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Esther’s Story

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Esther and her family, pictured above with Rich

Dasenich, where Esther grew up, is a violent region with a harsh climate. The people often suffer from hunger. During one of these times of famine, when Esther was young, her mother died in childbirth, and her father abandoned her, her sister, and her brother. Esther provided for her siblings by working for an evangelist who worked in the area, cleaning his house and making food for him, and in return he gave them room and board.

Soon, Esther, her sister and brother became Christians. The people in the region where they live detest Christians. Esther said that they will often try to beat a person until they recant their faith. They don’t intentionally kill people, but if the person dies, they do not care.

Already considered outcasts by their community because of their fathers’ abandonment, Esther and her siblings were shunned also because of their new faith. Esther and her sister were outcasts on another level as well. The community has a custom– when a girl reaches 13 or 14 years of age, they perform female genital mutilation, and marry her off. Because Esther and her sister did not have a parent to facilitate this, they did not go through this cultural rite. Their community considered them unfit for marriage.

However, when another young man from their village became a Christian, he and Esther’s sister married. This young man owned 7 goats, and these goats became the little family’s lifeline. They could sell milk from the goats and provide for themselves.

Esther did not feel called to marry yet. Although custom dictated that girls marry at 13 or 14, she wanted to continue school, and she did. At 14, she was called by God to be an evangelist, and would go after school to speak about the word of God to her community, risking beating and death. The villagers did beat Esther at first, but later, often something happened to distract or prevent them from carrying out their plans.

Soon, Esther’s sister became pregnant. Everyone in the village expected her to die in childbirth, because she did not carry out the cultural ritual of shaving her head during her pregnancy. She did not die, and had a very healthy baby! Still, the villagers waited, expecting someone in her family to die as a result. But instead, they watched as God blessed Esther and her family and gave them more than enough food and provision. They began to wonder about this God who had protected and provided for Esther and her family.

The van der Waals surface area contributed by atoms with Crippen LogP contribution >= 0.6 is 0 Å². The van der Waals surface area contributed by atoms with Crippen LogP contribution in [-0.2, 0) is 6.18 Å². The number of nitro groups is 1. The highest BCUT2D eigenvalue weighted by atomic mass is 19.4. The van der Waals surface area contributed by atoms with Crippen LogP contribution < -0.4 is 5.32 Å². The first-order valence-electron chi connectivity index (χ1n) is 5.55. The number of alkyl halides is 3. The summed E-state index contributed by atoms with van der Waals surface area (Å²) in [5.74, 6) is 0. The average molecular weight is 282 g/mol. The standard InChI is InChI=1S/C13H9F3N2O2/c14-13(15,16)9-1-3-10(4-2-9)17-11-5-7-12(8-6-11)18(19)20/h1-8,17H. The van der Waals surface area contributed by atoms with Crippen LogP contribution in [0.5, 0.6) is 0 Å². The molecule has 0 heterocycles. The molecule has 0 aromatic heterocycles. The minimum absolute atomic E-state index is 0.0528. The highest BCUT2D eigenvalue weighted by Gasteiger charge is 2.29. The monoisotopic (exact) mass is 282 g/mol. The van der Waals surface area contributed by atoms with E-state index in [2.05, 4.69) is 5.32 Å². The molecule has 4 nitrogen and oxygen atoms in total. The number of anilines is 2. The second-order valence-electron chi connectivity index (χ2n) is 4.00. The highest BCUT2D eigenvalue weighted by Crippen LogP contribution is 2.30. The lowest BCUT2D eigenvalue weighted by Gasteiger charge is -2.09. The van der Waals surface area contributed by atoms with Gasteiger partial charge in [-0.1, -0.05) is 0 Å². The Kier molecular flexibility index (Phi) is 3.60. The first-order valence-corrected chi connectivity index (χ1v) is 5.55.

Eventually, the aging evangelist that Esther had worked for left the region, but he connected her to a church that began supporting her in her work. Esther married a young man who had become a Christian as a result of her evangelism, and had a baby at 16, having completed 8th grade. Despite her increased work and family responsibilities, Esther continued working as an evangelist.

Then, Esther’s father came home. The community despised him for abandoning his family, and he was too afraid to go and see Esther and her brother and sister, so he lived at his sister’s house, and hid from them. When they heard of this, they went to him. First, her sister, and then Esther, invited him into their homes and forgave him. He now lives with them, and has became a Christian also.

Today, Esther is 20, with a four-year-old son, and has led over forty people in her region to Christ!

When she came to the conference to be trained this year, Eyasu and Rich were immediately impressed by her intelligence and dedication. She is fluent in local languages as well as Amheric, and translated the entire week of training for the other workers from her region. Eyasu is excited about her, as the denomination has an extremely hard time recruiting evangelists to go to Dasenich at all, and their success rate is very low. Esther is called, passionate, uniquely equipped as a native of the area, and already seeing the fruit of the Holy Spirit’s work in her life in her community.

We will continue to update you as we hear from Eyasu how Esther’s work is going now that she has received training! Please pray for her, as she continues to work in a region where few people will go.

To support the training of people like Esther, click here! 

Richard GardnerEsther’s Story

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